Friday, February 14, 2014

Clarifying Confusion about OCPs [Serge]

Over at Soulation (a great site, btw), a commenter named Marie has responded to some of my writing here as well as a recent interview that I had with Life Report regarding the mechanism of action of certain contraceptives.  I thought I would respond here in order to help others who may also be confused regarding this, well, complex and confusing issue.  Marie's response is very long, so I will be responding to specific quotes.  Her entire response can be found here.  I wish to remind everyone that we are discussing the ethical implications of contraception, but the medical mechanism of action.

 and since we know that the progestin in the pill is a synthetic form of progesterone which does not act like natural progesterone to prepare the uterus for implantation, it ends up working like a slower, low dose mifepristone. Yes, mifepristone has double the binding site affinity as normal progesterone and progestins and therefore it works much more harshly and quickly, but they are both "progesterone Narcan" as far as filling progesterone receptors but yet blocking the function of the woman's natural progesterone to prepare the uterus for implantation. A woman's own progesterone works best to prepare the uterus and maintain a pregnancy, that's why so many doctors and others have switched to bioidentical progesterone for treating infertility/miscarriage/menopause.

The assertion here is that LNG, the progestin found in Plan B, works as a competitive antagonist for progesterone receptors like Narcan works for opioid receptors.  She doesn't provide evidence for this, and I believe there are at least three reasons why it is very unlikely.

First, the amount of progesterone secreted by the corpus luteum after ovulation is far greater than that exogenous progestin absorbed by taking Plan B.  The notion that the small amount of oral progestin that effects the endometrium would overcome the huge surge of natural progesterone secreted in the luteal phase of the cycle is highly unlikely and would need evidence to be compelling.

Second, if LNG acts as a "weak" mifipristone (RU-486), then it should also have the effect of exhausting the progesterone receptors after inplantation has occurred.  In all studies, LNG has had no effect on pregnancies after implantation.  Why not?

Third, and I believe most compelling, is that other progestins are used in order to treat luteal insufficiency.  When a women does not produce enough progesterone during the luteal phase of her cycle it has been shown that progestins have had a positive effect on preventing spontaneous miscarriage.  It is true that bioidentical progesterone has been shown to be the best supplement for the insufficient natural progesterone in these patients (not surprisingly), but synthetic progestins did not have a negative effect, but a positive one.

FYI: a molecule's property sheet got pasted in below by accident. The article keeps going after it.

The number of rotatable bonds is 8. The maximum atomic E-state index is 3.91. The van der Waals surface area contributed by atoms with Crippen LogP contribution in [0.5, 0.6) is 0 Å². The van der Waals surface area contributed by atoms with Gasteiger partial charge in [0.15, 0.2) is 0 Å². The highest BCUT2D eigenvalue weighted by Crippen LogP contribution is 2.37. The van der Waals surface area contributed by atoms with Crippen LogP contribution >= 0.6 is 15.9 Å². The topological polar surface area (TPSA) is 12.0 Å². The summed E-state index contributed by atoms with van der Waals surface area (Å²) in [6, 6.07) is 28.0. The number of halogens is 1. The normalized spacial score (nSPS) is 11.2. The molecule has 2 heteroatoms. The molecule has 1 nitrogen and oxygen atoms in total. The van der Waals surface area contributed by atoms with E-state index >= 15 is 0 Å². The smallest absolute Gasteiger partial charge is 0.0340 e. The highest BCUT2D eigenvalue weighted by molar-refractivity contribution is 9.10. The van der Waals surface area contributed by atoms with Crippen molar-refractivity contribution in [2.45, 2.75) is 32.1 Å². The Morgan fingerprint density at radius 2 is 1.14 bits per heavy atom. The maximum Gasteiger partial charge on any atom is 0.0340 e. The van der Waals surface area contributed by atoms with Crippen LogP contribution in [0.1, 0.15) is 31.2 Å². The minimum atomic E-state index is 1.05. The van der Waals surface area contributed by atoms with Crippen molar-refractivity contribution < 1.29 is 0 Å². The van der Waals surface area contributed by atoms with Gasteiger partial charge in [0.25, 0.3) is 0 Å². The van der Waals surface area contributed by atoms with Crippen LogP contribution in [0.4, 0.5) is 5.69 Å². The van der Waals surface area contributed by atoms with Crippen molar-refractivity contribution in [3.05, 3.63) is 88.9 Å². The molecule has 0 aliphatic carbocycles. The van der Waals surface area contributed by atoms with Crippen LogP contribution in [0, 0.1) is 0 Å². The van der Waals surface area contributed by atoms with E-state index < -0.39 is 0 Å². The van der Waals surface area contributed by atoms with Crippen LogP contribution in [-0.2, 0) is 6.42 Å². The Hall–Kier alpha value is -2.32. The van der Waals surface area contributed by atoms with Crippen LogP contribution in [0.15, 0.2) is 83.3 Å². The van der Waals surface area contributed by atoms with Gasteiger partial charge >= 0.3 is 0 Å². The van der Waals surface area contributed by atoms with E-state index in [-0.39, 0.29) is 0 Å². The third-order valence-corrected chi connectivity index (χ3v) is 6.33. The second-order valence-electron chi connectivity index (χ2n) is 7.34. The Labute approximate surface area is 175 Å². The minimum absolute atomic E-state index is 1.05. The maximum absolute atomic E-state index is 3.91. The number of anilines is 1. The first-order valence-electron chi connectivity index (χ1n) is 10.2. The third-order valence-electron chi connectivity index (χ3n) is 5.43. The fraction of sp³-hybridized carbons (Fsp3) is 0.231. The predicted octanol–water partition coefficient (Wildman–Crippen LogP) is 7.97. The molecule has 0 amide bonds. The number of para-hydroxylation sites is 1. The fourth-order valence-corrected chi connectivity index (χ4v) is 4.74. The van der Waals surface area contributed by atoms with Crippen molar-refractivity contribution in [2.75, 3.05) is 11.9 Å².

In short, the assertion that the LNG in Plan B acts as a competitive antagonist is not only not supported in the literature, there is a number of reasons see that the evidence shows it is highly unlikely.

I'll respond to Marie's other comments in a future post.


  1. If emergency contraception causes abortions, it has huge implications for our cause. Emergency contraception is as cheap as a dinner at Chili's, as easy to take as a Tylenol, and is as convenient as the nearest Walgreens. There's no doctor, no clinic, and not even a statically tally marking it as an abortion. It would mean that abortion is out of the hands of politicians, doctors, and the Supreme Court. It would mean we're barricading the barn door after the horses have already escaped.

  2. "the amount of progesterone secreted by the corpus luteum after ovulation is far greater than that exogenous progestin absorbed by taking Plan B"

    Wow, and that is very significant because the progestin in Plan B is a much higher dose than BCPs would give.

    "In all studies, LNG has had no effect on pregnancies after implantation."

    For sure it would have to have some post-implantation effect if it really worked that way, and all studies for sure show that it doesn't work after implantation.

    "other progestins are used in order to treat luteal insufficiency"

    It is compelling that other progestins are effective at treating threatened miscarriage, and not just "minimally effective" as one of my Chinese herbalism teachers told us. But she was probably going by her "personal experience", which would be basically anecdote.

    I am not sure if it was my nursing teacher or herbalism teacher who put forth this "progestin narcan" theory, maybe more likely the herbalism teacher. Good to know that this isn't supported at all in the literature either. The herbalism teacher was very adamant about us learning how to direct patients to use progesterone cream for infertility/miscarriage/menopause. For infertility/miscarriage she recommended that we have the patient buy and use a saliva sample kit where the patient collects saliva samples over the period of one cycle and then send away the kit to a lab for analysis. But she said that nearly all women are estrogen dominant, and that it's very rare that a woman is estrogen deficient. She said this was directly because of environmental estrogens and BCP use. But it's probably pretty likely that women seeking treatment for infertility from a Chinese doctor would have a low progesterone condition causing this, and so it is likely that most of the test kit results she sees would show women with this specific imbalance.


    This is the blog post that I needed to disprove "the pill kills" theory. Thanks!

  4. Stellar post. Looking forward to reading the rest.


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